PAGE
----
EU Parliament’s Irish interpreter jobs ‘not being filled’

Fine Gael MEP Clune says it is a shame 23 vacancies exist in Irish translation unit

Fine Gael MEP Deirdre Clune: “I think if we are serious about Irish as an official language of the EU, we need a concerted effort to get more qualified translators trained up and sent to Brussels.”  Photograph: Cyril Byrne

Fine Gael MEP Deirdre Clune: “I think if we are serious about Irish as an official language of the EU, we need a concerted effort to get more qualified translators trained up and sent to Brussels.” Photograph: Cyril Byrne

 

The majority of full-time positions advertised for Irish-language interpreters in the European Parliament have not been filled, Fine Gael MEP Deirdre Clune has disclosed.

Ms Clune has pointed to a report in the online news website, Politico.eu, which disclosed that 23 vacancies exist in the Irish translation unit at the parliament. She said it was a “shame” the posts were not being filled.

However, the leading Irish academic institution for training translators, NUI Galway, has said that a number of factors were responsible for positions not being filled, including the relative unfamiliarity of Irish applications with the EU’s stringent “Concours” test and with psychometric tests.

Chief executive of Acadamh na hOllscolaíochta at NUI Dónall Ó Braonáin said 2020 was the deadline for most vacancies to be filled to meet the need of more EU parliament business being conducted in Irish, and more documents being translated. He said he was confident that NUIG and other Irish third-level institutions would be able to supply suitable graduates.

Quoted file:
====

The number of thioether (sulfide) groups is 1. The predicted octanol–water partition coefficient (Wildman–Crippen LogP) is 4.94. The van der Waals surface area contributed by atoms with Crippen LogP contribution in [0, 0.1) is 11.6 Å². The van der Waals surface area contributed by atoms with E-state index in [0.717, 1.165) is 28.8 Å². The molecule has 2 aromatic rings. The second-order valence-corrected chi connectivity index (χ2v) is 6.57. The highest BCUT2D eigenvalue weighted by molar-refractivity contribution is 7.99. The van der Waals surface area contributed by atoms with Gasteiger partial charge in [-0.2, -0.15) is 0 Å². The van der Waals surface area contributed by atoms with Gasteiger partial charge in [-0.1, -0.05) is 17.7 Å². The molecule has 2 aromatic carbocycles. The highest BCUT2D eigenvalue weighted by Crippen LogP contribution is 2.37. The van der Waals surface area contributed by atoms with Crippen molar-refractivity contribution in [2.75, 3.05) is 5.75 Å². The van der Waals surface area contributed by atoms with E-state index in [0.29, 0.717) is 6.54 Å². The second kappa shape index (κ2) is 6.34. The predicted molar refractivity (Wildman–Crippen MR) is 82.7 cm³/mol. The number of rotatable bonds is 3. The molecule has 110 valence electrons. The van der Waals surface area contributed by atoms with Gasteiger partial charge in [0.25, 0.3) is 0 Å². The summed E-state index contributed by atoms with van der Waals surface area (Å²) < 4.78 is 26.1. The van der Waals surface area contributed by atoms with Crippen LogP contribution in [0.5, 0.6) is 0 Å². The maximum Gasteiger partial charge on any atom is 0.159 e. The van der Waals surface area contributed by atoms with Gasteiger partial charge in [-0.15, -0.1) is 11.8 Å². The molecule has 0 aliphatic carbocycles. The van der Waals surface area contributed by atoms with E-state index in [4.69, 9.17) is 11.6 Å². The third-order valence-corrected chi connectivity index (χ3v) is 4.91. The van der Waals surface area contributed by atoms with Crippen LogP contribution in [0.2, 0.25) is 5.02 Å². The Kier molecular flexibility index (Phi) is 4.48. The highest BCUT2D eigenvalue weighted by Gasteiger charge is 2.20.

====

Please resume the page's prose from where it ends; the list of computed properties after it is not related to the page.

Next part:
14 freelance interpreters

A competition for Irish-language interpreters was conducted by the European Parliament Selection Office between April and July last year. In all, 26 positions were available but many were not filled.

At present, there are some 14 freelance interpreters working on Irish translation in the parliament, with smaller numbers available to the commission and council.

Ireland won recognition as an official EU language in 2007 but there is a derogation in place at present, that does not make it a requirement that all documents are translated. That derogation will end in 2022 at which time Irish will become a full working language.

In a statement, Ms Clune welcomed the fact that the parliament is pushing ahead with an EU and Irish pledge to make Irish a full working language of the bloc by 2022. 

However, she expressed disappointment at the fact that parliament say they are struggling to find candidates with language skills to match these ambitious plans.

Qualified graduates

“I think if we are serious about Irish as an official language of the EU, we need a concerted effort to get more qualified translators trained up and sent to Brussels.

“I welcome the fact that the Irish Government had spent more than €13 million to increase the number of qualified graduates who can meet EU recruitment needs which includes a new tranche of funding amounting to €3.87 million for this initiative,” she said.

The Department of Arts, Heritage and An Gaeltacht, and its Minister for State Seán Kyne, have said 677 students will graduate from such courses up to 2023. Mr Ó Braonáin also expressed confidence that the parliament would have no difficulty in filling the positions with highly qualified graduates by 2020.